Researchers Complete Key Milestone for Experiment Designed to Detect Dark Matter

Teams working on the largest experiment in the United States have concluded a significant milestone on September 2020. The experiment was specifically developed to directly identify dark matter.

LZ’s central detector, pictured here during assembly, is located inside a large water tank on the 4850 Level of Sanford Lab. LZ will search for theorized dark matter particles known as WIMPs. Image Credit: Nick Hubbard/Sanford Lab.

After experiencing some delays owing to global pandemic precautions, the crews are now focusing on startup.

On September 21st, 2020, officials from the U.S. Department of Energy (DOE) had formally signed off on project completion for an ultrasensitive experiment called LUX-ZEPLIN, or LZ.

The experiment will utilize 10 metric tons of liquid xenon to search for signals of interactions with theorized dark matter particles known as weakly interacting massive particles, or WIMPs for short. The DOE’s project completion milestone is referred to as Critical Decision 4, or CD-4.

Dark matter constitutes an estimated 85% of all matter found in the universe. While individuals are aware of the existence of dark matter in the universe because of its observed gravitational impacts on normal matter, they still do not yet know what exactly it is.

LZ was developed to identify the two flashes of light that appear when an interaction takes place between a WIMP and the nucleus of a xenon atom.

We are completing commissioning of the detector—the testing phase—and will be looking at LZ data next year,” stated Simon Fiorucci, LZ operations manager and also a physicist from the DOE’s Lawrence Berkeley National Laboratory (Berkeley Lab), which happens to be the lead institution for the LZ partnership.

LZ has been installed almost a mile under the ground at the Sanford Underground Research Facility (Sanford Lab) based in Lead, South Dakota. LZ’s depth offers natural protection against the continuous shower of cosmic rays that occur at the surface of the Earth. These cosmic rays are a source of background particle “noise” that may overpower the WIMP interaction signals researchers are looking for.

Moreover, LZ was created from components that were individually chosen and validated to be low in naturally occurring radiation that might also complicate the quest.

The entire Sanford Lab team congratulates the LZ Collaboration in reaching this major milestone. The LZ team has been a wonderful partner and we’re proud to host them at Sanford Lab. We’re looking forward to LZ data collection next year.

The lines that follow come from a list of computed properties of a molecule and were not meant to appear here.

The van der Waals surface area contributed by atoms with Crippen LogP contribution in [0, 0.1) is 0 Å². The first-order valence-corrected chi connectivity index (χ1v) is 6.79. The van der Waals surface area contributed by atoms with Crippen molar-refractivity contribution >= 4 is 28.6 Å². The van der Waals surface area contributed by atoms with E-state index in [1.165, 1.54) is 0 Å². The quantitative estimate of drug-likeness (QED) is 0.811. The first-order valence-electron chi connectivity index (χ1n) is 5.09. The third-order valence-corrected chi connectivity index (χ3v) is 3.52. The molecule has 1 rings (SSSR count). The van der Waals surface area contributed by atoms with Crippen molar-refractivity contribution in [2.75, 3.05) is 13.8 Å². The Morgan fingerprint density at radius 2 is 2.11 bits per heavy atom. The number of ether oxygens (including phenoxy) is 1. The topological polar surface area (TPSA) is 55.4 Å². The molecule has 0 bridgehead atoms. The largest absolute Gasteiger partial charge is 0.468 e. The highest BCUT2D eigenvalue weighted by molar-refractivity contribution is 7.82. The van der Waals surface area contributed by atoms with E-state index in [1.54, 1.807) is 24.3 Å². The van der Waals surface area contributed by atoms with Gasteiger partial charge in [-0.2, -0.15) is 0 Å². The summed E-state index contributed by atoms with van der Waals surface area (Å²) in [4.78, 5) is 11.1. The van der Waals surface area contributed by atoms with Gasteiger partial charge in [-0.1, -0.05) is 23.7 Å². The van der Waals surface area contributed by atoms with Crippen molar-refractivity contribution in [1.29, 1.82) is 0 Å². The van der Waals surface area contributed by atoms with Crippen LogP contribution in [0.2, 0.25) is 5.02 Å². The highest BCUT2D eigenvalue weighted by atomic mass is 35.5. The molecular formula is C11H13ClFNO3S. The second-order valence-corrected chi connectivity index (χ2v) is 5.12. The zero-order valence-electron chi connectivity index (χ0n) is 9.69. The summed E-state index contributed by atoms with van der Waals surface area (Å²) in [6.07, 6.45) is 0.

Mike Headley, Executive Director, Sanford Underground Research Facility

In view of the response to the COVID-19 pandemic, Sanford Lab had cut down its operations to only those that were believed to be important on March 25th, 2020. But on May 6th, 2020, the site started a transition back toward increased operations.

Many other institutions, including Berkeley Lab, in the LZ partnership, had also decreased their operations in response to the COVID-19 pandemic. Fortunately, Sanford Lab and LZ project workers were able to continue the work rapidly, noted Fiorucci.

Fiorucci further noted that xenon-purifying activities had been briefly delayed at the SLAC National Accelerator Laboratory, because of COVID-19-related reductions. Xenon, which is purified at the SLAC National Accelerator Laboratory, will be delivered to Sanford Lab and transformed into liquid xenon for the LZ experiment.

We’ve made decent progress despite all of these complications. We’d managed to maintain a workforce at Sanford Lab and at SLAC, and to keep things going at least at 80 percent speed. By June we were back at nominal speed, and have been back in that mode since.

Simon Fiorucci, Physicist, Lawrence Berkeley National Laboratory, U.S. Department of Energy

But despite these measures, COVID-19 risks continue to persist, and Fiorucci observed that employees continue to conform to safety procedures to decrease these risks.

At the time of this commissioning phase, there were around 15 to 20 LZ workers, who were divided into two shifts at Sanford Lab, added Fiorucci, and he anticipates that this level of staffing will hold through the year-end.

Now that CD-4 has been realized, it is interesting to have the finish line in sight, added Fiorucci.

We are getting a lot less engineering—and a lot more science—in the mix. It’s certainly exciting and thrilling.

Simon Fiorucci, Physicist, Lawrence Berkeley National Laboratory, U.S. Department of Energy

Fiorucci also observed that members of the collaboration have been in this position in the past: LUX experiment—the predecessor of LZ—was also set up and operated in the same underground research cavern at Sanford Lab.

However, this time it is different.

We’ve certainly done this before, but never at this scale,” Fiorucci added.

While LUX utilized around one-third of a metric ton of liquid xenon, LZ will have 10 metric tons of liquid xenon and will be around 100 times more responsive to the interactions of dark matter particles.

We are going into the unknown now,” Fiorucci concluded.


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